Netflix exec: company hasn’t changed policy on blocking VPN users

Netflix isn’t cracking down on foreign users utilizing VPNs to access the company’s streaming service, or at least not more than it has always done, according to Netflix’s Chief  Product Officer Neil Hunt. “We haven’t changed our VPN policy at all,” said Hunt during a CES press briefing in Las Vegas on Tuesday.

Hunt’s remarks followed reports that Netflix started to crack down on VPN users following requests of movie studios. Users in countries where [company]Netflix[/company] hasn’t officially launched yet have long used VPNs to bypass geo-blocking mechanisms that would prevent them from accessing Netflix’s streaming service by pretending that their computer resided in the U.S..

Recently, an increased number of VPN users complained online that they haven’t been able to access Netflix anymore, but Hunt said Tuesday that this has nothing to do with any stricter blocking rules. Instead, Netflix Android mobile app is now querying Google’s DNS service if a user’s default DNS service times out. That means that if a VPN service doesn’t return a DNS request in time, apps automatically get the local DNS information from Google, leading to users being locked out if they’re not in a Netflix market.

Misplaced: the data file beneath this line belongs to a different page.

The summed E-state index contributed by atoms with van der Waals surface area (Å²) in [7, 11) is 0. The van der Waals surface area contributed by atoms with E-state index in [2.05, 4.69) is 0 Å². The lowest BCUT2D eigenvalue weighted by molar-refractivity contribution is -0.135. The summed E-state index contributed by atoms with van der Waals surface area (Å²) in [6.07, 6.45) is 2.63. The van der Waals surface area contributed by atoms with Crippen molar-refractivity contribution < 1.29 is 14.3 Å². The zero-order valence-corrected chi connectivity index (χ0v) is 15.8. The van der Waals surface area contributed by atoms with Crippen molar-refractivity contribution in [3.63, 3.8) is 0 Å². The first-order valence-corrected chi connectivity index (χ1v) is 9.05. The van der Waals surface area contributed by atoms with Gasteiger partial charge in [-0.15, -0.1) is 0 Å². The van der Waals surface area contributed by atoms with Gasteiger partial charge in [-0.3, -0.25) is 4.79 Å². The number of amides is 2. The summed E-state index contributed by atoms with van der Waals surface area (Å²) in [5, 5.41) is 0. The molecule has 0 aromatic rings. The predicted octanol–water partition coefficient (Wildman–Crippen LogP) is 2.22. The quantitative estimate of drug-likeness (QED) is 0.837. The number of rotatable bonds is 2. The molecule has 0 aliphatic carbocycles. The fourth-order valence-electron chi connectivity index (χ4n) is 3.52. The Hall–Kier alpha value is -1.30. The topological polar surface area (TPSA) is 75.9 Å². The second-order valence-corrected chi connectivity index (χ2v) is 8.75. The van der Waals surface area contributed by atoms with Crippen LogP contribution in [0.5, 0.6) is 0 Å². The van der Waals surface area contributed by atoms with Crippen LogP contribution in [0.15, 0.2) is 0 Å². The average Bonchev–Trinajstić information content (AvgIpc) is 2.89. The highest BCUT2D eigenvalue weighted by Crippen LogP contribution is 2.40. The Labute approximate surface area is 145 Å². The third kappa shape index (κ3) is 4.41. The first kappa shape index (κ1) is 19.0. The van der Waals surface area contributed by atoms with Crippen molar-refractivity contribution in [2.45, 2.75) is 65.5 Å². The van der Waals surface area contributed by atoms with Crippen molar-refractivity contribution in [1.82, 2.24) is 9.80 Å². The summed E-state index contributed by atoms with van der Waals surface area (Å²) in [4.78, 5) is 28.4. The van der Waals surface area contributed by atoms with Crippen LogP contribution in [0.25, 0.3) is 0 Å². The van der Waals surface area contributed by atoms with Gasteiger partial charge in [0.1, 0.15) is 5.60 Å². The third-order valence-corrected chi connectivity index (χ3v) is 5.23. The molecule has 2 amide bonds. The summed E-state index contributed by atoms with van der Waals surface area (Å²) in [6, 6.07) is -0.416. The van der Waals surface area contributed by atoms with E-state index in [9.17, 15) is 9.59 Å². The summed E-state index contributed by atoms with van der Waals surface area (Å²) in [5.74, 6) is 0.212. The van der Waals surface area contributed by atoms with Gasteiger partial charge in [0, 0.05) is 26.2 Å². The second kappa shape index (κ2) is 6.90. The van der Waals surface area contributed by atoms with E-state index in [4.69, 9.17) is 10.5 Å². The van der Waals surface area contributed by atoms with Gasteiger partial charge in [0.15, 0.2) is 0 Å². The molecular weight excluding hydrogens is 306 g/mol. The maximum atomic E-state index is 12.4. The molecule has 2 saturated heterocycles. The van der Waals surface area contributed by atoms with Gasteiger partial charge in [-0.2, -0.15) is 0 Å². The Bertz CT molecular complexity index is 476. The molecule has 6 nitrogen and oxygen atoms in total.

Hunt added that Netflix has long used “the same VPN block list that everyone else uses,” and that it can only do so much to prevent users from accessing the service from abroad.

This post was updated at 5:28pm to clarify that Netflix only queries Google DNS with its new mobile Android app.


Turns out not that many people use Popcorn Time, after all

BitTorrent-based video streaming app Popcorn Time may be the media darling of the moment, but it doesn’t account for a whole lot of P2P traffic — at least not yet. Popcorn Time usage makes up for  less than 1 percent of torrent downloads in March, according to Variety, which tapped German P2P analytics company Excipio for the data. Popcorn Time offers users the ability to stream videos directly as opposed to having to download them first to their hard drives. The app first surfaced in early March, got briefly shut down by its own developers soon after, and resurfaced only days later on different servers.